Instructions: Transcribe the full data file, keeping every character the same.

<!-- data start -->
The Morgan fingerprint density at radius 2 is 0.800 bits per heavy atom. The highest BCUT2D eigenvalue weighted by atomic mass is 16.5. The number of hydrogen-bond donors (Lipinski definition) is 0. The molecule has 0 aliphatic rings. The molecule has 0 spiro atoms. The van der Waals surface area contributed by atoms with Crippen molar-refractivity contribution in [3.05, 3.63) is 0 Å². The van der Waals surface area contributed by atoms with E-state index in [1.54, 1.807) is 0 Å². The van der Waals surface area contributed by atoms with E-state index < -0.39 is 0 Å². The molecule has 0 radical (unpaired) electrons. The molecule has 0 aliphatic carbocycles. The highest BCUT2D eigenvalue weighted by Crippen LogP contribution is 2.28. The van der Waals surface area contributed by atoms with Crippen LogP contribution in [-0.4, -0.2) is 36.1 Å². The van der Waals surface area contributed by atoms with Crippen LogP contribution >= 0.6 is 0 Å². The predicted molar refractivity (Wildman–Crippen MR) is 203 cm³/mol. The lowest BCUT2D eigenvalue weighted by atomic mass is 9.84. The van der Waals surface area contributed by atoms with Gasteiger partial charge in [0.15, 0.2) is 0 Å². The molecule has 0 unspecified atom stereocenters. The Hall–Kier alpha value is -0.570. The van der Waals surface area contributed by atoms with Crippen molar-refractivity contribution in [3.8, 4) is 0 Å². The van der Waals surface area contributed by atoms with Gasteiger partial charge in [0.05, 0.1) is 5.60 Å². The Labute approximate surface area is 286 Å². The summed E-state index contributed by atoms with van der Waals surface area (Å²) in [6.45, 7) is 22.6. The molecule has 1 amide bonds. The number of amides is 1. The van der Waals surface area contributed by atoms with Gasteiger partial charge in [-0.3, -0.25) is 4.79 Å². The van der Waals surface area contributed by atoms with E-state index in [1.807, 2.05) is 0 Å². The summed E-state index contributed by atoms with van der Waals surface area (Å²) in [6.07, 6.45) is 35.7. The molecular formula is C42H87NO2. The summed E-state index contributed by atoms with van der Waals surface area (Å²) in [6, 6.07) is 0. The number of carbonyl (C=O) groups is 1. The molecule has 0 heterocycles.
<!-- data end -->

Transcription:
The Morgan fingerprint density at radius 2 is 0.800 bits per heavy atom. The highest BCUT2D eigenvalue weighted by atomic mass is 16.5. The number of hydrogen-bond donors (Lipinski definition) is 0. The molecule has 0 aliphatic rings. The molecule has 0 spiro atoms. The van der Waals surface area contributed by atoms with Crippen molar-refractivity contribution in [3.05, 3.63) is 0 Å². The van der Waals surface area contributed by atoms with E-state index in [1.54, 1.807) is 0 Å². The van der Waals surface area contributed by atoms with E-state index < -0.39 is 0 Å². The molecule has 0 radical (unpaired) electrons. The molecule has 0 aliphatic carbocycles. The highest BCUT2D eigenvalue weighted by Crippen LogP contribution is 2.28. The van der Waals surface area contributed by atoms with Crippen LogP contribution in [-0.4, -0.2) is 36.1 Å². The van der Waals surface area contributed by atoms with Crippen LogP contribution >= 0.6 is 0 Å². The predicted molar refractivity (Wildman–Crippen MR) is 203 cm³/mol. The lowest BCUT2D eigenvalue weighted by atomic mass is 9.84. The van der Waals surface area contributed by atoms with Gasteiger partial charge in [0.15, 0.2) is 0 Å². The molecule has 0 unspecified atom stereocenters. The Hall–Kier alpha value is -0.570. The van der Waals surface area contributed by atoms with Crippen molar-refractivity contribution in [3.8, 4) is 0 Å². The van der Waals surface area contributed by atoms with Gasteiger partial charge in [0.05, 0.1) is 5.60 Å². The Labute approximate surface area is 286 Å². The summed E-state index contributed by atoms with van der Waals surface area (Å²) in [6.45, 7) is 22.6. The molecule has 1 amide bonds. The number of amides is 1. The van der Waals surface area contributed by atoms with Gasteiger partial charge in [-0.3, -0.25) is 4.79 Å². The van der Waals surface area contributed by atoms with E-state index in [1.807, 2.05) is 0 Å². The summed E-state index contributed by atoms with van der Waals surface area (Å²) in [6.07, 6.45) is 35.7. The molecular formula is C42H87NO2. The summed E-state index contributed by atoms with van der Waals surface area (Å²) in [6, 6.07) is 0. The number of carbonyl (C=O) groups is 1. The molecule has 0 heterocycles.